With summer’s colorful produce
at your fingertips, from farmers’ markets
to roadside stands now is the perfect time to get
kids to eat the recommended five daily servings
of fruits or vegetables, nutritionists say.
Here are some ways you can do just
“Offering children fruit or
vegetable choices empowers them to make healthy
decisions regarding their diet,” says Cindy
Cunningham, a nutrition expert and registered dietitian
at the University of Texas Southwestern Medical
Center in Dallas. “Summer is the perfect time
for a family to start increasing its intake of these
foods because they are inexpensive and readily available.”
Generally, adults have already formed
their food preferences, but if a variety of fruits
and vegetables are introduced to young children,
you could make a lifelong impression upon them.
In fact, children who learn to make good food
choices are more likely to grow up to be healthy
adults, Cunningham says.
First, she explains, remember
color when you’re buying fruits and veggies.
All fruits and vegetables contain disease-battling
phytochemicals, which give them their color, but
red, orange and green vegetables are the most nutrient
dense, she says.
Thanks to those phytochemicals, a
diet rich in fruits and vegetables may help lower
the risk for n cancers, high blood pressure and
eye diseases. What’s more, researchers at
UT-Southwestern found that eating at least 50 daily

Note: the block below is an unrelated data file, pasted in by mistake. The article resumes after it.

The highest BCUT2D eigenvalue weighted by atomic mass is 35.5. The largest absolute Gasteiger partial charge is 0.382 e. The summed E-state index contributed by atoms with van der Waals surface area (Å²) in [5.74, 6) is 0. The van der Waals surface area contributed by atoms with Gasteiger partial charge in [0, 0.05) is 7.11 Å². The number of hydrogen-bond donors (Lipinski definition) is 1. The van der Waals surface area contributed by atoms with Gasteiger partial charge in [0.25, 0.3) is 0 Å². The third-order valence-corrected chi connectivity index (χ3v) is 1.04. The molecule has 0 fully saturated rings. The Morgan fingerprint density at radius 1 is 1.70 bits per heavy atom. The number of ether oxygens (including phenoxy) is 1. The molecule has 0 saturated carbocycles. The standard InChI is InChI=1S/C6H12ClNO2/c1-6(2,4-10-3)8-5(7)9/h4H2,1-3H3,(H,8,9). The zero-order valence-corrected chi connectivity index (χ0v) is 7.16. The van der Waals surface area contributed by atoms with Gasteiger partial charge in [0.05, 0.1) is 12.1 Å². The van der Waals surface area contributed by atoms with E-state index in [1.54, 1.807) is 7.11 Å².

grams of soluble fiber, which is found in fruits
and vegetables, can help lower insulin levels for
diabetics, Cunningham adds.
Your own diet, too
So you can’t go wrong getting
fruits and vegetables into your children’s
diets – as well as your own diet. Cunningham
says to try these tips:
• Add berries
and other fruits to breakfast cereals;
• Serve a fruit salad
• Grill veggies along
• Use sliced fruits and vegetables
for snacks and desserts and keep them within easy
reach in the refrigerator.
• Cut fruit and vegetable
offerings down to bite-size for small children.
• Make it a game for
youngsters to eat as many colors from the rainbow
as they can in a day.
• Have youngsters start each day with
a glass of 100-percent fruit
or vegetable juice. Frozen juices from concentrate
are as nutritious as fresh fruits, as long as
the label says “100 percent juice.”
• Keep introducing new fruits and vegetables
to children. It’s common for youngsters
to love a food one day and hate it the next. Don’t
force children to eat food they don’t like
or they may develop a lifelong dislike for that
• Let the kids pick out
recipes from cookbooks and magazines for you to
• Take them on the next
trip to the grocery store or farmers’ market
so they can assist in finding the healthy food.